Rideshare safety in question after college student is murdered

21-year-old University of South Carolina student Samantha Josephson was simply trying to get home after a night of partying with friends. 

Investigators say she got into the wrong car. She thought it was her Uber ride, and she was never seen alive again.

Police have charged 24-year-old Nathaniel David Rowland in the case. Josephson's death has sparked a Change.org campaign on social media. They're asking Uber and Lyft  to help riders to properly identify legitimate drivers with a QR code that riders can scan on the windows of cars.

So far, more than 190,000 people have signed the online petition. 

Regardless of calls for action, countless riders still use the service daily. What can they do to make sure they're protected from harm? 

"Make sure you're not just standing outside. Stay inside, you will get a notice on your app," says  Andy Kahn, victim advocate and and Crime Stoppers representative. "When you go out there, ask the driver, 'What's my name?' Make sure everything matches up."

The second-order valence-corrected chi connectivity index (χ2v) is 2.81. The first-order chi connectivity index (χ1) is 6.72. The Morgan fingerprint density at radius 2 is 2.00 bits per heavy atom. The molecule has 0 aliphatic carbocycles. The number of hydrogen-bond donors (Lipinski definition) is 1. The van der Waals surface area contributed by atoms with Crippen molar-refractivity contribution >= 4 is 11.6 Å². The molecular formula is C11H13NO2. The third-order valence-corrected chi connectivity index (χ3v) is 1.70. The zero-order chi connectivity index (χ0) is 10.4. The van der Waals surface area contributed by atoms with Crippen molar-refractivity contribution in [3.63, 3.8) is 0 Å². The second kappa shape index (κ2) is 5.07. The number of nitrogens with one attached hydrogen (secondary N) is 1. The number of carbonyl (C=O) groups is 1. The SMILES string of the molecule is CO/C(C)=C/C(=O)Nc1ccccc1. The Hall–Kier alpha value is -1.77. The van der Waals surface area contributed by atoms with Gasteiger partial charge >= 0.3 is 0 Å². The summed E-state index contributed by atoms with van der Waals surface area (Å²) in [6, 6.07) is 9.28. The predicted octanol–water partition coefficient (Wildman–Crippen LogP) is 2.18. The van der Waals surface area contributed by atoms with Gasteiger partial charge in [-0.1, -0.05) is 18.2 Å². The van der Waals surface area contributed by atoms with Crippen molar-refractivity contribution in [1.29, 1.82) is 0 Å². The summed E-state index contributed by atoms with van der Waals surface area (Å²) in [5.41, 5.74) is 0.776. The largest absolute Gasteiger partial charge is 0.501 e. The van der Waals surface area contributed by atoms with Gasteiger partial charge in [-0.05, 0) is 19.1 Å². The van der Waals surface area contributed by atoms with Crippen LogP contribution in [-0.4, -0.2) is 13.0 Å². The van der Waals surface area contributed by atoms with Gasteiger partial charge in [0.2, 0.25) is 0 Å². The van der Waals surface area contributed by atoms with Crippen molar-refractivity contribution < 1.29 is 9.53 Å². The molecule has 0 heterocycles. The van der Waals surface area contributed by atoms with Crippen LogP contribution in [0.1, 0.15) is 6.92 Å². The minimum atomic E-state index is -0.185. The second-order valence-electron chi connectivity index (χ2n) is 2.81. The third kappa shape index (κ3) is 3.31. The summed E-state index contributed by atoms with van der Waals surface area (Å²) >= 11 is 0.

Kahn also urgers rideshare users to keep in touch with friends, and when possible, stick together. Don't take a ride alone if it can be helped. 

The online campaign may very well gain traction, because incidents like this aren't as uncommon as one might think. There's been dozens of cases of drivers pretending to work for Uber and Lyft, and going on to assault or rob their "customers".

"These companies owe it to the public and their customers, to do whatever they can to ensure their drivers and riders have a safe way home," said Kahn.